The great cutting of the Glenbrook deviation is a very stupendous engineering work, but vast and awe-inspiring as it is, when seen from the valley of the Glenbrook Creek it appears to dwindle to the dimensions of a scratch on the rock face. Seen from the window of a railway car, the Glenbrook Gully makes a beautiful picture. Densely wooded, its sombre depths repose in brooding peace shadowed by the great bluffs that rise on either side. Time and steam shovels, the appalling detonation of dynamite and the crash of thousands of tons of falling rock, has not been able to dispel the dreamy languor imposed upon it when creation was. Truly it is the Gateway to the West, mysterious inscrutable, silent as the Sphinx, except for the whisper of the Westerly breezes that descend amidst its foliage from the Mountain plateau. On the deviation it has only been found necessary to tunnel 14 chains, but as the grade is only 1 in 60, or half that of the old tunnel, there is no prolonged period of darkness. Nearing the Glenbrook station, the grade is easier still, 1 in 100, and it is no longer necessary to use an auxiliary engine from Penrith. From Glenbrook to Valley Heights, the same easy grades have been maintained by detours, which increase the total length of the Mountain ascent by about four miles. After passing Valley Heights the sharper grades and shorter radius of curves still obtain, and an engine shed has been built for the pilot engines which now connect with all Western trains at that place and proceed as far as Katoomba.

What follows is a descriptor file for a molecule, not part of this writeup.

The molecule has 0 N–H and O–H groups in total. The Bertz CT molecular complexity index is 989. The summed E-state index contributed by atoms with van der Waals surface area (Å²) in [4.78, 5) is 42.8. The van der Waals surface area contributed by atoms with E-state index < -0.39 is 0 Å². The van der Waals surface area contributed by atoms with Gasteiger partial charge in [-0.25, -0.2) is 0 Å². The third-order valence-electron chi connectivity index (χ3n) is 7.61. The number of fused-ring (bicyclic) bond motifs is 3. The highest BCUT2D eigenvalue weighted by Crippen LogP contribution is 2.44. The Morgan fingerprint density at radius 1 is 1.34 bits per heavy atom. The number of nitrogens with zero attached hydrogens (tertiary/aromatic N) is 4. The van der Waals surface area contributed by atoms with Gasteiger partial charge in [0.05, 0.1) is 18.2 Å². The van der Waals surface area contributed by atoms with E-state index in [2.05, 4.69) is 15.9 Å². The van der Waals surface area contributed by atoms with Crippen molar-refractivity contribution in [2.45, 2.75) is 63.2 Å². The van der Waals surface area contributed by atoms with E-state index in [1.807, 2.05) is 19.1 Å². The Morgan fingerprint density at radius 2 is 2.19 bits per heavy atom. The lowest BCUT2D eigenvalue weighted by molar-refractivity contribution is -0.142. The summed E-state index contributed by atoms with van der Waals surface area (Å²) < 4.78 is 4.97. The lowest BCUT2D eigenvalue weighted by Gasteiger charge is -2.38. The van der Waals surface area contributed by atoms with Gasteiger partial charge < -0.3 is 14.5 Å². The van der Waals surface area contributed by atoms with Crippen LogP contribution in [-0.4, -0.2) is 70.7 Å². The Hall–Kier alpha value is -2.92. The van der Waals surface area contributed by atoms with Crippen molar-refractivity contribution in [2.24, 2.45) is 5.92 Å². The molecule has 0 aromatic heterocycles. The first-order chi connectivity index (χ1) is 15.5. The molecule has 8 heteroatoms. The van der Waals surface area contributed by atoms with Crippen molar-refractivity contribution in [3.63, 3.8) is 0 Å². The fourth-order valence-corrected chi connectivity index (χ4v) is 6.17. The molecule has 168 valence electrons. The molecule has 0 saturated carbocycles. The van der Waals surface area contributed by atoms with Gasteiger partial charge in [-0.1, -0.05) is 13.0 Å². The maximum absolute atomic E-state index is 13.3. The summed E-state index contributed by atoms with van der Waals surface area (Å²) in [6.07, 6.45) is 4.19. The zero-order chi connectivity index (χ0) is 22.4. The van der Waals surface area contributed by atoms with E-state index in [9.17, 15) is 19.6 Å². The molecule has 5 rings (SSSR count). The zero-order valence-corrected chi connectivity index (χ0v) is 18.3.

The route all along the deviation is now a succession of glorious vistas which are a continual source of delight to the eye. The changes of a century have been rung, and from the adventurous journey of BlaxIand, Lawson, and Wentworth, and the subsequent labours of science, the Portals of the Blue Mountains open a fair and smooth highway that would convey an army from the interior to the litoral in a few hours, or repel, by its limited width and precipitous altitude, an invading force.

Glenbrook...